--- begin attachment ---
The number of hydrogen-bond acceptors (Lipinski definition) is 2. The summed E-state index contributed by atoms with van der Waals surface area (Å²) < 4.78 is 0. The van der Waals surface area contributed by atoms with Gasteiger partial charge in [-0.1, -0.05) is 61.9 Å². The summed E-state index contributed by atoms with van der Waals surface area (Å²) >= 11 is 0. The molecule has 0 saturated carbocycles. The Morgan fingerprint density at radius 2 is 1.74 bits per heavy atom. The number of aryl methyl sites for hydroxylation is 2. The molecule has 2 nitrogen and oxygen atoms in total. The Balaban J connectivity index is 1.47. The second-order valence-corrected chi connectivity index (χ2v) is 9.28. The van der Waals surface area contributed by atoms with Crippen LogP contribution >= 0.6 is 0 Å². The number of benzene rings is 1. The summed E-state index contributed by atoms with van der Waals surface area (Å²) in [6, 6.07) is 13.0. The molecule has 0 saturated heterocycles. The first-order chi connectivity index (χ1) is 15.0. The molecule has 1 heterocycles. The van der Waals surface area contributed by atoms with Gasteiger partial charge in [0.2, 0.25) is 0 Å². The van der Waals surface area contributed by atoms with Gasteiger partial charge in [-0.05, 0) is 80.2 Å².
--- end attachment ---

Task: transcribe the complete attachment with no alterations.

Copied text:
The number of hydrogen-bond acceptors (Lipinski definition) is 2. The summed E-state index contributed by atoms with van der Waals surface area (Å²) < 4.78 is 0. The van der Waals surface area contributed by atoms with Gasteiger partial charge in [-0.1, -0.05) is 61.9 Å². The summed E-state index contributed by atoms with van der Waals surface area (Å²) >= 11 is 0. The molecule has 0 saturated carbocycles. The Morgan fingerprint density at radius 2 is 1.74 bits per heavy atom. The number of aryl methyl sites for hydroxylation is 2. The molecule has 2 nitrogen and oxygen atoms in total. The Balaban J connectivity index is 1.47. The second-order valence-corrected chi connectivity index (χ2v) is 9.28. The van der Waals surface area contributed by atoms with Crippen LogP contribution >= 0.6 is 0 Å². The number of benzene rings is 1. The summed E-state index contributed by atoms with van der Waals surface area (Å²) in [6, 6.07) is 13.0. The molecule has 0 saturated heterocycles. The first-order chi connectivity index (χ1) is 15.0. The molecule has 1 heterocycles. The van der Waals surface area contributed by atoms with Gasteiger partial charge in [0.2, 0.25) is 0 Å². The van der Waals surface area contributed by atoms with Gasteiger partial charge in [-0.05, 0) is 80.2 Å².